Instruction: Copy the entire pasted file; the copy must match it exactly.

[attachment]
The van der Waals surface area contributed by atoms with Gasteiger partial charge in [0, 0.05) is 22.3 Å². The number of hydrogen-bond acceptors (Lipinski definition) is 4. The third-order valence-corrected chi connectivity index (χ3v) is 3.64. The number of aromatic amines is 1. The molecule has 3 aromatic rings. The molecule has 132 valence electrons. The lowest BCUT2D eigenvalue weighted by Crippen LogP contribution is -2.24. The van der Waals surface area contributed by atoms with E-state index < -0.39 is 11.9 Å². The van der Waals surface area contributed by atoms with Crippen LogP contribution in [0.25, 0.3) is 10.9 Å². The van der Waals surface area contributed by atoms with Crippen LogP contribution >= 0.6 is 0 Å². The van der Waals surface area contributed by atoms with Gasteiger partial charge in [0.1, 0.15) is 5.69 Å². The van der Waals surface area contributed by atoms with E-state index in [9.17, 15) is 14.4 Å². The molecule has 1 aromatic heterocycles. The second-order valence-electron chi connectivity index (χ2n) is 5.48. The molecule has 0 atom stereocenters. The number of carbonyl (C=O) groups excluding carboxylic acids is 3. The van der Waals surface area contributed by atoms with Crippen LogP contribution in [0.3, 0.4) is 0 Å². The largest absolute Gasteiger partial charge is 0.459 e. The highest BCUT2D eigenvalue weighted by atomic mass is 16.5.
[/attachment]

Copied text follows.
The van der Waals surface area contributed by atoms with Gasteiger partial charge in [0, 0.05) is 22.3 Å². The number of hydrogen-bond acceptors (Lipinski definition) is 4. The third-order valence-corrected chi connectivity index (χ3v) is 3.64. The number of aromatic amines is 1. The molecule has 3 aromatic rings. The molecule has 132 valence electrons. The lowest BCUT2D eigenvalue weighted by Crippen LogP contribution is -2.24. The van der Waals surface area contributed by atoms with E-state index < -0.39 is 11.9 Å². The van der Waals surface area contributed by atoms with Crippen LogP contribution in [0.25, 0.3) is 10.9 Å². The van der Waals surface area contributed by atoms with Crippen LogP contribution >= 0.6 is 0 Å². The van der Waals surface area contributed by atoms with Gasteiger partial charge in [0.1, 0.15) is 5.69 Å². The van der Waals surface area contributed by atoms with E-state index in [9.17, 15) is 14.4 Å². The molecule has 1 aromatic heterocycles. The second-order valence-electron chi connectivity index (χ2n) is 5.48. The molecule has 0 atom stereocenters. The number of carbonyl (C=O) groups excluding carboxylic acids is 3. The van der Waals surface area contributed by atoms with Crippen LogP contribution in [0.3, 0.4) is 0 Å². The largest absolute Gasteiger partial charge is 0.459 e. The highest BCUT2D eigenvalue weighted by atomic mass is 16.5.